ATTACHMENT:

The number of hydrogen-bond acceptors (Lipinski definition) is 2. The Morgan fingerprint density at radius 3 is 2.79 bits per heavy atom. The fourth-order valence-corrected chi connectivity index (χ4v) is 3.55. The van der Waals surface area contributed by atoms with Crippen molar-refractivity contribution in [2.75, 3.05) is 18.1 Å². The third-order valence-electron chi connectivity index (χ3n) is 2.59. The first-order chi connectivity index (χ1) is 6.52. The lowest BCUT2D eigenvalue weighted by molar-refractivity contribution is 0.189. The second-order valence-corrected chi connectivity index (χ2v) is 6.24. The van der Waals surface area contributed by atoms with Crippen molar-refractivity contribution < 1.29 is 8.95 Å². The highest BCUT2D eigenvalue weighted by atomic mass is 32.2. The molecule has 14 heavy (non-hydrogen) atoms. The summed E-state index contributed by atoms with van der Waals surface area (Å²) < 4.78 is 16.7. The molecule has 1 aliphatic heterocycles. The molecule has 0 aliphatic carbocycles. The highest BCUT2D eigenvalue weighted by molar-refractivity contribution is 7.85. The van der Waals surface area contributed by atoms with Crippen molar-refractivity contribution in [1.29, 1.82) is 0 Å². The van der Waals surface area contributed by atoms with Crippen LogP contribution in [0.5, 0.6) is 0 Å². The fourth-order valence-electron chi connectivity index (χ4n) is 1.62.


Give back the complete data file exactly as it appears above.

The number of hydrogen-bond acceptors (Lipinski definition) is 2. The Morgan fingerprint density at radius 3 is 2.79 bits per heavy atom. The fourth-order valence-corrected chi connectivity index (χ4v) is 3.55. The van der Waals surface area contributed by atoms with Crippen molar-refractivity contribution in [2.75, 3.05) is 18.1 Å². The third-order valence-electron chi connectivity index (χ3n) is 2.59. The first-order chi connectivity index (χ1) is 6.52. The lowest BCUT2D eigenvalue weighted by molar-refractivity contribution is 0.189. The second-order valence-corrected chi connectivity index (χ2v) is 6.24. The van der Waals surface area contributed by atoms with Crippen molar-refractivity contribution < 1.29 is 8.95 Å². The highest BCUT2D eigenvalue weighted by atomic mass is 32.2. The molecule has 14 heavy (non-hydrogen) atoms. The summed E-state index contributed by atoms with van der Waals surface area (Å²) < 4.78 is 16.7. The molecule has 1 aliphatic heterocycles. The molecule has 0 aliphatic carbocycles. The highest BCUT2D eigenvalue weighted by molar-refractivity contribution is 7.85. The van der Waals surface area contributed by atoms with Crippen molar-refractivity contribution in [1.29, 1.82) is 0 Å². The van der Waals surface area contributed by atoms with Crippen LogP contribution in [0.5, 0.6) is 0 Å². The fourth-order valence-electron chi connectivity index (χ4n) is 1.62.